Experience isn’t everything
Geoff Baker is back from vacation and chimed in today with his thoughts on the GM search. While I agree with most of what he wrote, one sentence really left a bad taste in my mouth, as he seems to be writing off Woodfork because of a perceived lack of experience.
From here, one of those picks will get their shot. It may even be Woodfork, though, as I said, all else being equal, I don’t see why the M’s would take him when the other three candidates offer the same fresh look with added experience.
First of all, all else isnâ€™t equal. The candidates have different educations, different backgrounds, different strengths and weaknesses, different philosophies, ideas and contacts. If all else were equal, thereâ€™d be no need for interviews.
Secondly, knocking Woodforkâ€™s experience isnâ€™t fair. LaCava and Ng have more experience than Woodfork, yes. But DiPotoâ€™s basically a toss up. Woodfork has spent six years in major league front offices (three with Boston, three with Arizona) and another three years in MLBâ€™s Labor Relations department. DiPoto played professionally from 1989 to 2000, then spent 2003 and 2004 in Boston’s front office, joined the Rockies front office in 2005 and has been with the Diamondbacks since 2006. I would argue that Woodforkâ€™s time in the MLB office actually gives him the edge over DiPoto, experience-wise.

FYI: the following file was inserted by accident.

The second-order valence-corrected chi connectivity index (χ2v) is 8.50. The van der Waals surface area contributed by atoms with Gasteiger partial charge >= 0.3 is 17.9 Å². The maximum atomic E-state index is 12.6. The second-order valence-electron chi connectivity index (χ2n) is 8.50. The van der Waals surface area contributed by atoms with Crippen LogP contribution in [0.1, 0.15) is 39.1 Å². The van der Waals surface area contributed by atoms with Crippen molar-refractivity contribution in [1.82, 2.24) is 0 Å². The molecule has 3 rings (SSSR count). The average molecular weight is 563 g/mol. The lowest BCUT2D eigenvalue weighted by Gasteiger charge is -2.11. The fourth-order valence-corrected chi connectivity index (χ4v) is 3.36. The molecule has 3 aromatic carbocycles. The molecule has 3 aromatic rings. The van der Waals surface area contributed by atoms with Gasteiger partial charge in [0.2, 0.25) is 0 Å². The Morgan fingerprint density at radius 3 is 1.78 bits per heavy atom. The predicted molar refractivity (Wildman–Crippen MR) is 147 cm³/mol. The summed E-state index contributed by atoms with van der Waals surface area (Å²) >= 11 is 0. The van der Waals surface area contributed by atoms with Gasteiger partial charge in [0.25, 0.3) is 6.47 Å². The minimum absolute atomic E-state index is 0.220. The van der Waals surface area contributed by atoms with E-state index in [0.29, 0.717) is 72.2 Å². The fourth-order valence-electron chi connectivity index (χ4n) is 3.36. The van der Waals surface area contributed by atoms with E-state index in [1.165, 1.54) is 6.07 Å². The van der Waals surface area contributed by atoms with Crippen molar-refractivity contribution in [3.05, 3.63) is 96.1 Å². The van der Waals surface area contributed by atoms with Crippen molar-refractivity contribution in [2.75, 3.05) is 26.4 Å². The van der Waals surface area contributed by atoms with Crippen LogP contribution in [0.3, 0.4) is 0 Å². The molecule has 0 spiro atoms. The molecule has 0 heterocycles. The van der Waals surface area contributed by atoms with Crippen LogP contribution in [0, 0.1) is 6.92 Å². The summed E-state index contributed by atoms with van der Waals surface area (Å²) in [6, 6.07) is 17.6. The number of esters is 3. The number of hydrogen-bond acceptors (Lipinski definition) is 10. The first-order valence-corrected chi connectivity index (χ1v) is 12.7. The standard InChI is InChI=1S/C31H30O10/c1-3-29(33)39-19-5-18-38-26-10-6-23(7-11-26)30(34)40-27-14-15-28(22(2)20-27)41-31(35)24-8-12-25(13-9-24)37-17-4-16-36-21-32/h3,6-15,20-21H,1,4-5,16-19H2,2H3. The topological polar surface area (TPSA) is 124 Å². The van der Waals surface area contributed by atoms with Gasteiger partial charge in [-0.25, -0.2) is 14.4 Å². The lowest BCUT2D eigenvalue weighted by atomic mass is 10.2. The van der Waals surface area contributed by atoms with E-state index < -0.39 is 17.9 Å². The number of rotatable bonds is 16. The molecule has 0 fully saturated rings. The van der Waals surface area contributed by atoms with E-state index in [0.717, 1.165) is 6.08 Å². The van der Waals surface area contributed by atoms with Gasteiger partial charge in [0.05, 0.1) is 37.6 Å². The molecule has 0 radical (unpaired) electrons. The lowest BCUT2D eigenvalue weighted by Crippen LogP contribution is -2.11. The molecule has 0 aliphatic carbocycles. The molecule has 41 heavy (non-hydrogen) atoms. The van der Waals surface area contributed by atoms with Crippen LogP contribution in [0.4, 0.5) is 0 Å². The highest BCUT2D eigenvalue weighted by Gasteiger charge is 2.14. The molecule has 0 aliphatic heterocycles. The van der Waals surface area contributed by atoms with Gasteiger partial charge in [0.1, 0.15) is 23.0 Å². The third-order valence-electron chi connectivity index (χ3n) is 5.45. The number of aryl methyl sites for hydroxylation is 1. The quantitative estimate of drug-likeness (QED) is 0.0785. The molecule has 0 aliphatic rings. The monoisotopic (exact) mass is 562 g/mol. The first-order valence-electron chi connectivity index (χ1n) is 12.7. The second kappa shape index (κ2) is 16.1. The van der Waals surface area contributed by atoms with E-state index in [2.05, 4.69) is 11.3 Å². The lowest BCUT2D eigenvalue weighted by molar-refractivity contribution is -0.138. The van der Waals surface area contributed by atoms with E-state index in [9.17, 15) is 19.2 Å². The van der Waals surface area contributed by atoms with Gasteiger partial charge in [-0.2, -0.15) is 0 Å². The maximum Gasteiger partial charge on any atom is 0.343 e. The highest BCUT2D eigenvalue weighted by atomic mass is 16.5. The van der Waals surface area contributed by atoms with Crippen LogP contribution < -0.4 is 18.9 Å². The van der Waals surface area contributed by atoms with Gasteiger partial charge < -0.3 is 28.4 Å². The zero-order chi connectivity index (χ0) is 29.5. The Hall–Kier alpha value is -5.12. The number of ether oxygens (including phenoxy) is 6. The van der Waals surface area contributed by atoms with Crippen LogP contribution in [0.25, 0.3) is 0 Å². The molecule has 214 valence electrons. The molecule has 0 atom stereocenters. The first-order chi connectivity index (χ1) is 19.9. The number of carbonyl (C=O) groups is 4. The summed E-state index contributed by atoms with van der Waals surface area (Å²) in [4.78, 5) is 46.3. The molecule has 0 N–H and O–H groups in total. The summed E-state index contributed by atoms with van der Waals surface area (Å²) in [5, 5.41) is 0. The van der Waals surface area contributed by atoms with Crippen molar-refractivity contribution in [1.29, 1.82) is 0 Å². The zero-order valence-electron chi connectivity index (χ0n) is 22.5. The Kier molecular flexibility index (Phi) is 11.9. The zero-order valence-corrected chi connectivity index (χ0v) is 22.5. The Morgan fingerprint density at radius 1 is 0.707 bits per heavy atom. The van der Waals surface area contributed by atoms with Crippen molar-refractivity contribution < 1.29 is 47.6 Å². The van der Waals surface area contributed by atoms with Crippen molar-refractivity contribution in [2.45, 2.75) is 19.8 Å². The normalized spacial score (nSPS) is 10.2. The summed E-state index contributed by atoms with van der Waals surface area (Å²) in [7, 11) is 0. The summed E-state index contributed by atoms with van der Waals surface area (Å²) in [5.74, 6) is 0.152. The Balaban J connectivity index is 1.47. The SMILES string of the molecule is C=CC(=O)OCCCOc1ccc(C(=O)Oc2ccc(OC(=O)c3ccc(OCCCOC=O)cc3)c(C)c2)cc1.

But thatâ€™s not the point. The point is that experience only counts for so much. Any idea how much front-office experience Theo Epstein had when he took over at general manager for the Red Sox?Â About six years. Billy Beane was an assistant GM for only five years before he was promoted to general managerÂ in 1997.Â And how about Andrew Friedman? Just three years before he was GM for the Rays, laying the groundwork for one of the most well-run franchises in baseball, he was an investment analyst for Bear, Stearns & Co.
Experience is what got us in to this mess, remember? Itâ€™s time for change.
Woodfork in â€™09.